Under certain conditions, the intrinsic electrostatic potential at S, ψS, can be estimated from the ratio of the effective rate constants, 1κ and 2κ, for two reagents, 1X and 2X, with unequal charges, z1 and z2 (Stauffer and Karlin, 1994). We take the ratio of the effective rate constants extrapolated to ψM = 0. From Eq. 7 and the expression of the rate constants in terms of the barrier heights ( a), we obtain at ψM = 0.
where 1g1/1g−1 and 2g1/2g−1 are the nonelectrostatic contributions to the “affinity constants,” 1k10/1k−10 and 2k10/2k−10, of 1X and 2X, for the site.
The extraction of ψS from Eq. 8 requires its simplification. Three conditions would allow this simplification. One condition is that the ratio of the rate constants for the reactions of the two reagents with the target Cys in the channel, 1kS/2kS, is close to the ratio of the rate constants for the reaction of the two reagents with a small thiol such as 2-mercaptoethanol (2-ME); i.e., 1kS/2kS = 1kME/2kME (Stauffer and Karlin, 1994). The rate constants themselves for the reactions of a given reagent with Cys in the channel and 2-mercaptoethanol in solution are likely to be very different because of differences in thiol pKa and steric hindrance in the two environments. Nevertheless, we assume that these factors affect both reagents more or less equally so that the ratio of their rate constants with Cys in the channel and 2-mercaptoethanol in solution are approximately equal. (With regard to steric hindrance, this condition is more likely with reagents of similar size, such as MTSEA and MTSEH, than with reagents that differ in size, such as AEAETS and MTSEH.)
A second condition that would simplify Eq. 8 is that the nonelectrostatic contributions to the affinity constants of the two reagents for the site are approximately equal; i.e., (1g1/1g−1) (2g−1/2g1) ≈ 1. There is no sign that the reagents actually bind anywhere in the channel,3 so that these ratios involve mainly the rate constants of ingress to and egress from the site rather than specific association and dissociation. Thus, the assumption of this condition is plausible if the reagents differ in charge but are similar in size.
A third simplifying condition is that (1 + 2k20/2k−10)/ (1 + 1k20/1k−10) ≈ 1. This would be the case if the reagents were relatively impermeant, because then 1k20/ 1k−10 and 2k20/2k−10 << 1. These inequalities may be valid for permeant reagents as well,4 because the narrowest part of the ACh receptor channel, presumably its highest barrier, is at the intracellular end and distal to the substituted Cys tested here (Imoto et al., 1991; Villarroel et al., 1991; Cohen et al., 1992). Also, in the fits of a two-barrier–one-site model to the current-voltage relationships for inorganic cations (Dani and Eisenman, 1987) and for organic cations (Sanchez et al., 1986), the inner barrier was higher than the outer barrier. Even if one of the reagents were quite permeant, however, and k20/k−10 ≈ 1, ignoring (1 + 2k20/2k−10)/(1 + 1k20/1k−10) would introduce only a small error [(1/ β)ln2 = 17 mV] in the estimate of ψS.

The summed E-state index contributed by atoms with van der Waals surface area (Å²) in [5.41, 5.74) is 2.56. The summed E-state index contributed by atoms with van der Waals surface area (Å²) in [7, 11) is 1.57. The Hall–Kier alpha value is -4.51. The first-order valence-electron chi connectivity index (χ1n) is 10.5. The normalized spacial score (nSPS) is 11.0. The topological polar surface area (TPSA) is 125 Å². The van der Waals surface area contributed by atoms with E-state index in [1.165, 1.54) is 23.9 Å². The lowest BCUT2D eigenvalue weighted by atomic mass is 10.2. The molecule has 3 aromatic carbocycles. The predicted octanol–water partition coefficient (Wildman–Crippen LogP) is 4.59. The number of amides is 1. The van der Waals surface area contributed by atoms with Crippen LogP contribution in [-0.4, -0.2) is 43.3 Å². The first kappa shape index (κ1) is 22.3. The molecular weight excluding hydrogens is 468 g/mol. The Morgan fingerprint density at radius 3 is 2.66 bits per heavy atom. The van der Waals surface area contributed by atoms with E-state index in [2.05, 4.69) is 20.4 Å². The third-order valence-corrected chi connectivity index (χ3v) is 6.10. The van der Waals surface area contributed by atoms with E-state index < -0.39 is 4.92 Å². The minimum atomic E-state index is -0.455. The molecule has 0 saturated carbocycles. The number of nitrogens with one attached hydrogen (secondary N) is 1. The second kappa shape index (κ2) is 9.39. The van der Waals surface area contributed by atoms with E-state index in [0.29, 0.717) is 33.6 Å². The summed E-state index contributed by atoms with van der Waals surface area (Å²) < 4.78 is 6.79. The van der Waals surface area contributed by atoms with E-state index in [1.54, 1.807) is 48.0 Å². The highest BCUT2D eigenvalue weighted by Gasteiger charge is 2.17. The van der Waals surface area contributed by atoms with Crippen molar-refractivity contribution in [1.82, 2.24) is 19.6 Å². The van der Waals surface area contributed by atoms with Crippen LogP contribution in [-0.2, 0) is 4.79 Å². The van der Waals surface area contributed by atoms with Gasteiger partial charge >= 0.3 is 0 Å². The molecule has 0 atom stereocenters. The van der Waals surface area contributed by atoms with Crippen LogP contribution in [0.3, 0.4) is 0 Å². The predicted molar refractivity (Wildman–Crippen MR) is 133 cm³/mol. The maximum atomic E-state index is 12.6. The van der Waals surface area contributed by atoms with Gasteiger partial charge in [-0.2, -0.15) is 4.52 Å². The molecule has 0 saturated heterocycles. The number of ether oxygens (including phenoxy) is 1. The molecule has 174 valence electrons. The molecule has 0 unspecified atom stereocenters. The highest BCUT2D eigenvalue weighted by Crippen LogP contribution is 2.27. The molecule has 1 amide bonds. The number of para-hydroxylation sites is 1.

We form the ratio, ρ0, of the effective rate constants for the reactions of the two reagents with the target Cys at zero transmembrane potential divided by the ratio of the rate constants for the reactions of the two reagents with 2-ME.
and, from Eq. 8 and the three above conditions,
As with δ, ψS should be considered the weighted mean of the ψS of the charge(s) of the reagents over their distributions of reactive configurations. The mean ψS, however, could be different for two charged reagents. As with δ, we assign ψS to the probed Cys, although it could refer to a location as much as 5 Å away.
Electrical Distances to Sites in the Channel
The rate constants for the reactions of AEAETS with αT244C, αS248C, and αL251C in the presence of ACh vary with the transmembrane potential (Fig. 6). The fits of Eq. 7 to these data yield estimates of δ. The estimates obtained, however, depend on whether or not AEAETS is taken to be permeant through the open channel. If AEAETS is not permeant, k20/k−10 (= D) in the denominator of Eq. 7 is zero, and Eq. 7 reduces to the simpler equation used in results. This equation yields estimates of δ of 0.16 for αT244C, 0.10 for αS248C, and 0.08 for αL251C, assuming z = 2 (see Footnote 2). If D is allowed to be a free parameter in the fit of Eq. 7 to the κ for αT244C, then we estimate δ = 0.27 ± 0.004, D = 0.007 ± 0.0004, and C = 21,200 ± 410. The fitted curve generated by Eq. 7 with these parameters is shown in Fig. 6. Taking D for AEAETS to be 0.007, we estimate δ = 0.16 for αS248C, 0.13 for αL251C, and 0.06 for αL258C (Fig. 7). Thus, if a reagent is permeant through the channel, the slope of lnκ versus ψM is smaller in magnitude than |zβδ|, where δ is the actual electrical distance to the Cys.
The rate constants for the reactions of MTSEA do not appear to be dependent on the transmembrane potential (Fig. 6). Nevertheless, the predominant form of MTSEA at pH 7.2 is the protonated, charged form, and the rate constant for its reaction was unaffected by lowering the pH, increasing the proportion of charged MTSEA, and decreasing fivefold the proportion of the minor uncharged form. Thus, it seems likely that it was the charged ammonium form of MTSEA that reacted in the channel. The lack of dependence on ψM can be rationalized in terms of Eq. 7 if D > 0 (see Footnote 4). The curves shown in Fig. 6 for αT244C, αS248C, and αL2251C were generated with D = 2, 1, and 0.09, and with zδ = 0.38, 0.28, and 0.15, respectively. (All fitting parameters and errors are shown in Fig. 6, legend.) Thus, it is possible to fit the κ for MTSEA with electrical distances similar to those derived from the AEAETS and MTSET data. (The fits of the MTSEA data, however, are not unique and do not determine δ for the probed Cys.)